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The Willie Wagtails

Punk goes with just about everything – ska, country, Irish folk music and, in the case of The Willie Wagtails, bush/gypsy/jazz. It’s a corker of a combination – think Dropkick Murphys with a uniquely Aussie twang.

“Our trumpet player, Jeremiah Aaron Rose, tall, skinny, ugly fellow, actually disciplines people in the band, gives us smacks if we slip into a Nashville twang,” laughs Simon Burns, the band’s bassist. “There’s a lot of punk vibes in the band, we like the side of losing your shit and bouncing around on stage, but there are members of the band who enjoy a good ‘bush whack’ and have ideas about that being an authentic thing to do.”
 
The Willy Wagtails are a Melbourne-based five-piece who’ve been kicking about together since 2012, although Burns and Rose met about six years ago at a protest. “He had his trumpet and I had my guitar,” Burns recalls. “I play bass, but that’s not very practical at a protest. We just connected and ended up playing together for the whole day – eight hours in the rain, in front of police lines. Out of that came various things and one day we cooked up the idea to start the band.”
 
In terms of the band’s sound, there’s a direct lineage to some of Melbourne’s finest purveyors of jazz and punk. “If Frenzal Rhomb and the Band Who Knew Too Much had an ugly, ugly lovechild, we would want them to be in our band or at least come to our shows,” Burns chuckles. “For me, in terms of Melbourne, it all started with the Band Who Knew Too Much and Flap. That’s shared throughout the band. I deeply love those bands, that’s where I draw most of my musical inspiration and that’s what gets me dancing and makes life good in Melbourne.”
 
There’s a strong New Orleans’ style jazz thread in the band too and Burns has some pretty cogent observations about why jazz and punk sit together so comfortably. “There is a very distinct take on that type of jazz going on in Melbourne and there has been for a long time, going back to bands like the Red Onion Jazz Band in the ‘60s/‘70s,” Burns explains. “It’s just a music that carries so much melancholy and joy and at the same time so much unbelievable raw energy in a solo or in one of those long build up sections that can take you from the floor to the ceiling in a couple of minutes where the whole room ends up shouting and dancing – there’s incredible musicianship and it’s improvised. It combines all of the raw energy of punk, which is what I grew up on with the likes of Frenzal Rhomb, but it also has that ‘don’t give a fuck, music is an escape’ attitude. It combines that with hookiness – music that hooks into your heart and guts.”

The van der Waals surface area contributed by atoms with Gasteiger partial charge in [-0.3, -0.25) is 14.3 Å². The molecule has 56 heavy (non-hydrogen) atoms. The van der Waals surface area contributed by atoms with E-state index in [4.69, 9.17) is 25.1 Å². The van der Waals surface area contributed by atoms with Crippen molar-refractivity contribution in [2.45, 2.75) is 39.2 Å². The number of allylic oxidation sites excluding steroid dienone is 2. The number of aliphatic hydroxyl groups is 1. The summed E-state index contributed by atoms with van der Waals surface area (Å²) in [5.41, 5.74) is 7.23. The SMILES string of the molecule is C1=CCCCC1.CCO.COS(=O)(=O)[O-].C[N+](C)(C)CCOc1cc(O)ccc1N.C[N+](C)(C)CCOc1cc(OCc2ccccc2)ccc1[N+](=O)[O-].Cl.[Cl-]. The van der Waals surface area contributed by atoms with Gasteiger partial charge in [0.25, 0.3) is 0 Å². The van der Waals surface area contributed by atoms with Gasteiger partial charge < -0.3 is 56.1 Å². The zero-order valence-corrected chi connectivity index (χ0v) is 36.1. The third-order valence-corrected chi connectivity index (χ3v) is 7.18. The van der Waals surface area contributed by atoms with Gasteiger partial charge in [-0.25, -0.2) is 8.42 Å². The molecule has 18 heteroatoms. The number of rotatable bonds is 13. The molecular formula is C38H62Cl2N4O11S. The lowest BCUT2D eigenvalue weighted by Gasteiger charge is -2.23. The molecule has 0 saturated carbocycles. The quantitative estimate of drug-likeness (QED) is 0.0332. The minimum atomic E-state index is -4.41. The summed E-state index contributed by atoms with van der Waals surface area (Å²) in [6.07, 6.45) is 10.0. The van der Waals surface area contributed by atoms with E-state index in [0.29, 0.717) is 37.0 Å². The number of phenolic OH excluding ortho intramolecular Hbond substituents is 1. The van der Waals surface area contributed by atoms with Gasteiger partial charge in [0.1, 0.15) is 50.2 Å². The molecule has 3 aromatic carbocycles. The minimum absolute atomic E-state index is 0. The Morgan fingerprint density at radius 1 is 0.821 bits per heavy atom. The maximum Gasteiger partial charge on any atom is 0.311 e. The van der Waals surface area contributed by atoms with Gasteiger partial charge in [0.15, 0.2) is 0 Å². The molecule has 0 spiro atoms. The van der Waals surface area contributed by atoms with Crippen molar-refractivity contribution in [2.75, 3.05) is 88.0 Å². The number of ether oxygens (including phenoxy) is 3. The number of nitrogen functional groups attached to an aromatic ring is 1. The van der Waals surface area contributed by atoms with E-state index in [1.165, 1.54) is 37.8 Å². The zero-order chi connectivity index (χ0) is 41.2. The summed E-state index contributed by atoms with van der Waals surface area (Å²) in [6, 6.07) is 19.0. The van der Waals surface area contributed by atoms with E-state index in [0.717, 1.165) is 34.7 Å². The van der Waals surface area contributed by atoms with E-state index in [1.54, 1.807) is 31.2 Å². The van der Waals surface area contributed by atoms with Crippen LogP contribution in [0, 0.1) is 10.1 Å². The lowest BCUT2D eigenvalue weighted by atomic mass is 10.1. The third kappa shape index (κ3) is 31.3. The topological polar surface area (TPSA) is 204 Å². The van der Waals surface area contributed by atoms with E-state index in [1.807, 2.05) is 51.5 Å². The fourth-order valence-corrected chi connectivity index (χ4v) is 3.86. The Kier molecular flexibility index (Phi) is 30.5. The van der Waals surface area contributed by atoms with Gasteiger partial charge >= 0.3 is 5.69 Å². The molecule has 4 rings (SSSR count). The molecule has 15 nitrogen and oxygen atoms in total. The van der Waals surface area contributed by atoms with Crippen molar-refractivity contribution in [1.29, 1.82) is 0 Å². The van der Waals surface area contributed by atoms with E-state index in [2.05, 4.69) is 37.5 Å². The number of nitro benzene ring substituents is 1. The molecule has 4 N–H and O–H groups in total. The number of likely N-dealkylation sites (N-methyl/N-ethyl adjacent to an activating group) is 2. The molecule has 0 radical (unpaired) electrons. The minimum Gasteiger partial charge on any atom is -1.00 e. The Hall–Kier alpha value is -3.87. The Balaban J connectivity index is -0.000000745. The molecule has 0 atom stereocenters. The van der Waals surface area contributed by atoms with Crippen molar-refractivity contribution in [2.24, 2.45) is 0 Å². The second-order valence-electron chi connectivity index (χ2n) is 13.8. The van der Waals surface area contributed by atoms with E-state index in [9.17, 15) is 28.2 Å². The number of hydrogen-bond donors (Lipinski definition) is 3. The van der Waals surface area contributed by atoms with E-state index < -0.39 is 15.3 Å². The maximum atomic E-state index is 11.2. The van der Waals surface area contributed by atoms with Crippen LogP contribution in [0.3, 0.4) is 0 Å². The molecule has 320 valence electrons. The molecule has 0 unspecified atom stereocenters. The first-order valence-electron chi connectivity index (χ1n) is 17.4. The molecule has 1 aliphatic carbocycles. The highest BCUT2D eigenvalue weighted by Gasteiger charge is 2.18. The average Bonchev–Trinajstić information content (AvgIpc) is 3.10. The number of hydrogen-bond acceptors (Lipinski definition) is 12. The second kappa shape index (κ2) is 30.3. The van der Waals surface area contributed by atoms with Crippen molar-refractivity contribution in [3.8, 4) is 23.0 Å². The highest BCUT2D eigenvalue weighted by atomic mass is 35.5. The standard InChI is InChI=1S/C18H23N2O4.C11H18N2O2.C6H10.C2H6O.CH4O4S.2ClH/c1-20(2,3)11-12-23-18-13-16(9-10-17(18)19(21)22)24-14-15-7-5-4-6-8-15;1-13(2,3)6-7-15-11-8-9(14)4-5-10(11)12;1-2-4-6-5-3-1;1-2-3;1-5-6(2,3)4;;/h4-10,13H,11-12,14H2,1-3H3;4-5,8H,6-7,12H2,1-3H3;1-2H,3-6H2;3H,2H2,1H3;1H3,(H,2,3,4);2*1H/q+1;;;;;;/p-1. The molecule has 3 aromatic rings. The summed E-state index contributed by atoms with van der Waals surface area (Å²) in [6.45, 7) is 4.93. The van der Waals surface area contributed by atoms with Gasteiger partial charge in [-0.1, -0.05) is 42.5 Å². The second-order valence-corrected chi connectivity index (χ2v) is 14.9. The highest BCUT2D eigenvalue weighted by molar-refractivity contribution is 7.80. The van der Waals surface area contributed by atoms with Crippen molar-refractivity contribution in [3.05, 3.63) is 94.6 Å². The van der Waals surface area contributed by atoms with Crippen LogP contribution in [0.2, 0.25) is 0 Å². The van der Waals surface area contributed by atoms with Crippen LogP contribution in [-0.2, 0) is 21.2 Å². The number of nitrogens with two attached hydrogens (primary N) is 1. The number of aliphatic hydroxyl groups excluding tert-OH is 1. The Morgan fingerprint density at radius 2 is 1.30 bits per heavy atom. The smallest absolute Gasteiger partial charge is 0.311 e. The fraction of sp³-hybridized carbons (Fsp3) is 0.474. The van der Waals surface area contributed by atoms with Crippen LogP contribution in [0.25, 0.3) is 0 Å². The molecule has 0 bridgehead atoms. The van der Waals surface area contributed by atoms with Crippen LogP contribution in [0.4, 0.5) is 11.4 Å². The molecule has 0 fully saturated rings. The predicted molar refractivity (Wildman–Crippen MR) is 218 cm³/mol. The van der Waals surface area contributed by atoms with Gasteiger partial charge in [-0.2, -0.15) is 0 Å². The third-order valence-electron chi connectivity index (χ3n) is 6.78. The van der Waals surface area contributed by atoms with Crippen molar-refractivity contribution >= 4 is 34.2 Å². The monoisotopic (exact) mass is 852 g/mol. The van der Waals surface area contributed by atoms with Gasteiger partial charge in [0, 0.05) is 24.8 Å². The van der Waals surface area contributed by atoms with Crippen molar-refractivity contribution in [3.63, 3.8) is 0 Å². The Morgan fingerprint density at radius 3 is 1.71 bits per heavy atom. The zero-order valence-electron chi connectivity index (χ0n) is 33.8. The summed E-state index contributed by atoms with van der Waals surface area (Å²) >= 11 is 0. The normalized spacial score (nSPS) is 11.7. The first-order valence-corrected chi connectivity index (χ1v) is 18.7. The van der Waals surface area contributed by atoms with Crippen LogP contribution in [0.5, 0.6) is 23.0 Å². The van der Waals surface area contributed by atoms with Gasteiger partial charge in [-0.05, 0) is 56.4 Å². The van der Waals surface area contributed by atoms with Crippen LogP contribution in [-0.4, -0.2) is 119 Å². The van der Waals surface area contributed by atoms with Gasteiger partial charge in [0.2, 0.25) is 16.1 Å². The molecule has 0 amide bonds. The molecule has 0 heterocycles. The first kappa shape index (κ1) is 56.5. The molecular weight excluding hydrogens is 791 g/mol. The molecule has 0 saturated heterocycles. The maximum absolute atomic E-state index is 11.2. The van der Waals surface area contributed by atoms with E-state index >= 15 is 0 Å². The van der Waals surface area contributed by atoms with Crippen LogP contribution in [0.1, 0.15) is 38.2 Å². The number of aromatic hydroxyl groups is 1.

Burns is mindful of the fact that some of the musical traditions they’re tapping into can be pretty highbrow, which is something the band aims to avoid. “One of the original things around which the band cohered was Cold Chisel covers,” explains Burns. “We stole an idea directly from the Whodangers, who were covering Khe Sanh and we had a lot of fun doing that for a while. That encapsulates a lot of it – ‘Play some fucking Chisel,’ and you bring out this jazz cover.” It makes sense, especially because some of the band’s members have some pretty serious musical backgrounds and use The Willie Wagtails as a form of conservatorium recovery. “They’ve come from this highbrow, high pressure world and taken that and gone, ‘This is what the fuck I want to do with it, thank you very much’,” Burns observes.
 
As befitting the punk ethos, the band’s up for a bit of anarchy. Burns describes them as a street band fundamentally, who cut their teeth busking. “We recently played at the Guildford Banjo Jamboree, of all places, and that was fantastic, but after our gig we went out into the street and there were people around, so we had a jam,” recalls Burns. “There were people milling around with and without instruments, watching, dancing. Then we got pushed into the beer garden, where we played an impromptu set for another 45 minutes.”
 
BY MEG CRAWFORD 

THE WILLIE WAGTAILS will play the Coburg Night Market on Friday December 12.